We'd loudly boo the recent decision by the Riverhead Town Board to ban booing at its meetings, but we're afraid of the consequences, which Supervisor Sean Walter laughingly described as "a stern look from me." Thoroughly cowed at the prospect, we will simply disagree with the move, politely.
The booing was banned in a new four-page code of behavior that sets out the rules for how town board meetings will be conducted in general. Walter said codifying procedures for proposing, seconding, discussing, tabling and voting on motions was the real point of the process, and rules on public behavior came as an afterthought. Signs in the audience are also banned, but a rule against applause was amended out of the measure.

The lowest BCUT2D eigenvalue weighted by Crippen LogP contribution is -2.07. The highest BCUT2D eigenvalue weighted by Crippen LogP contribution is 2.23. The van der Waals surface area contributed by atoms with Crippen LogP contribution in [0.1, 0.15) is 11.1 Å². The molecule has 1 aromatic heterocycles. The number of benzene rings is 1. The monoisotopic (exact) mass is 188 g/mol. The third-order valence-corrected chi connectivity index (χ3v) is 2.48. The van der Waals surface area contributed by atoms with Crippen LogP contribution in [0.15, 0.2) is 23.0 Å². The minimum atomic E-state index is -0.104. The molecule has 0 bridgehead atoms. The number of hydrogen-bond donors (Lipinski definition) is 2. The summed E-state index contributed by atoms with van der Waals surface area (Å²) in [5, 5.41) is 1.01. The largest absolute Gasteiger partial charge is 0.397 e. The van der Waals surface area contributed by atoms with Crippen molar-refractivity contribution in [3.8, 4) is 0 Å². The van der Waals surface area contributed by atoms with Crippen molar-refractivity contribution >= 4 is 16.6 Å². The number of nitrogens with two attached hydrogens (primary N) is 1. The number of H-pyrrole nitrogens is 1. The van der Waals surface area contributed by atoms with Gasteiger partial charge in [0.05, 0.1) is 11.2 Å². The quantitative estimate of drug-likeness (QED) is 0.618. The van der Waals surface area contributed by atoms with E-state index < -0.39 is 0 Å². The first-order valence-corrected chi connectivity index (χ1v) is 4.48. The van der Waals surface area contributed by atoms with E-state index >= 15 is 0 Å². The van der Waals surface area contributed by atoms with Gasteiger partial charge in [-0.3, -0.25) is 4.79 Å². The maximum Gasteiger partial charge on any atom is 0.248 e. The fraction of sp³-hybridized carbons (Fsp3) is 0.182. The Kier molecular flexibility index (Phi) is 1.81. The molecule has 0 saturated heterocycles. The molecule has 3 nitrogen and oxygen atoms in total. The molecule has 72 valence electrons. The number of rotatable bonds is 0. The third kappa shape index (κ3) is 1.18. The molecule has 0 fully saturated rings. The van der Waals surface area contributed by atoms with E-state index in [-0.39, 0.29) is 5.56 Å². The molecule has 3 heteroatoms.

The desire of the board to conduct civil meetings in an increasingly impolite age is understandable, but democracy is not always a polite, low-energy affair. Nor should it be. The ban on booing seems a bit too specific (particularly considering profanity has not been outlawed) and raises questions: Is loud "harumphing" OK? What about primal screams of anguish at particularly boneheaded proposals?
Truly disorderly conduct and abusive behavior shouldn't be tolerated in these meetings. For anything not rising to that level, though, we applaud citizens who attend a town board meeting, and boo anyone who tries to restrict their spontaneous expressions of aggravation.